“I’ve told you a million times, haven’t I?” But was it really a million times?
Hyperboles are fun to say. They add excitement and ridiculousness to an otherwise plain and dull statement. You can use them to connect the quality of something (how important it is, how boring it is, etc.) to something else by making exaggerated comparisons.
Here are some fun ones:
– “It was so cold that I saw polar bears wearing jackets.”
– “I’m so hungry that I could eat a horse.”
– “I am dying of embarrassment.” (Were you really dying?)
– “I have a ton of homework.” (Was it really a ton? I bet if you weighed it, it was less than a pound.)
You see hyperboles everywhere. They are used in our everyday language and in poetry. They are not, however, commonly used in serious, academic writing, such as essays or research. Because they range from silly to insane, hyperboles are best kept to informal conversation or comic/emotional effect.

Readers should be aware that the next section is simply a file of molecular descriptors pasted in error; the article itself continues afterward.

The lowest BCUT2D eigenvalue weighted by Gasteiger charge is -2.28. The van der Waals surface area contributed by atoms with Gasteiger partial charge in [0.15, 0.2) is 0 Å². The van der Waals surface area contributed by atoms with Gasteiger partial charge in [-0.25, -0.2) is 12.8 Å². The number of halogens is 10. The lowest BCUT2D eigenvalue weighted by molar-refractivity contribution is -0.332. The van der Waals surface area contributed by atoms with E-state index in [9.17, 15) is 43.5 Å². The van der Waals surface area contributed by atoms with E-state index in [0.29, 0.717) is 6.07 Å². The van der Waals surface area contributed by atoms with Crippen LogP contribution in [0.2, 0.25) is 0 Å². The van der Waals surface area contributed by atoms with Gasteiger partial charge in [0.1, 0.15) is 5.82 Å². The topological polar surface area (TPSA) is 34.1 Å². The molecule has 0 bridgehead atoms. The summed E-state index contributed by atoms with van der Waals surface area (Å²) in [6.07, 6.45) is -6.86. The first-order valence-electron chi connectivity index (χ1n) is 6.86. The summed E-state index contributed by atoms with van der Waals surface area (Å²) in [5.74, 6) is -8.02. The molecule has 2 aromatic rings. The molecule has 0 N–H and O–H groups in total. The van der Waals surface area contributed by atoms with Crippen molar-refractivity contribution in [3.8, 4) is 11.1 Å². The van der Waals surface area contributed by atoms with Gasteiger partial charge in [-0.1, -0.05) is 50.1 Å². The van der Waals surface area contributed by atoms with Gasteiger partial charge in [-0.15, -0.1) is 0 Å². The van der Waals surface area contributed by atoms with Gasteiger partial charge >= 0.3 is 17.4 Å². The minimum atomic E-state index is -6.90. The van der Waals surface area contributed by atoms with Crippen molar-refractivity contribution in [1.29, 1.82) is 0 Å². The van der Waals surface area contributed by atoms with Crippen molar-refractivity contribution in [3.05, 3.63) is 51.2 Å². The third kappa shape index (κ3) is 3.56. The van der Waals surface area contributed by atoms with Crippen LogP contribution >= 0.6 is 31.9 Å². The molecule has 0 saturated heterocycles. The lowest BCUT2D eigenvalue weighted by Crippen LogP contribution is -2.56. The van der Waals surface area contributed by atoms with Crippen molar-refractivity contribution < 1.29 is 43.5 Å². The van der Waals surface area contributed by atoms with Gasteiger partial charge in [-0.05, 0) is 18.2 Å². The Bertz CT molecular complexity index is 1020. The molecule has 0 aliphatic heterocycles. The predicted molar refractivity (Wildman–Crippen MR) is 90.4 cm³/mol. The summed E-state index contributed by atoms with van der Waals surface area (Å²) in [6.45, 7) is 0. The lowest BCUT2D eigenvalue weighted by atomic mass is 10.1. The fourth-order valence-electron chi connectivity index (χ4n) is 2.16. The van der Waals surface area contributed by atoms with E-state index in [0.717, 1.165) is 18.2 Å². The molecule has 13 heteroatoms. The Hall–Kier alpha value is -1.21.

Here’s a poem from W. H. Auden that exemplifies hyperbole:
“As I Walked One Evening”
I’ll love you, dear, I’ll love you
Till China and Africa meet
And the river jumps over the mountain
And the salmon sing in the street
I’ll love you till the ocean
Is folded and hung up to dry
Without hyperbole, we might not have understood exactly how much W. H. Auden loved his wife. A plain sentence equivalent might have been: “I’ll love you, dear, for a very, very long time.” …Not quite as emotional or interesting, is it?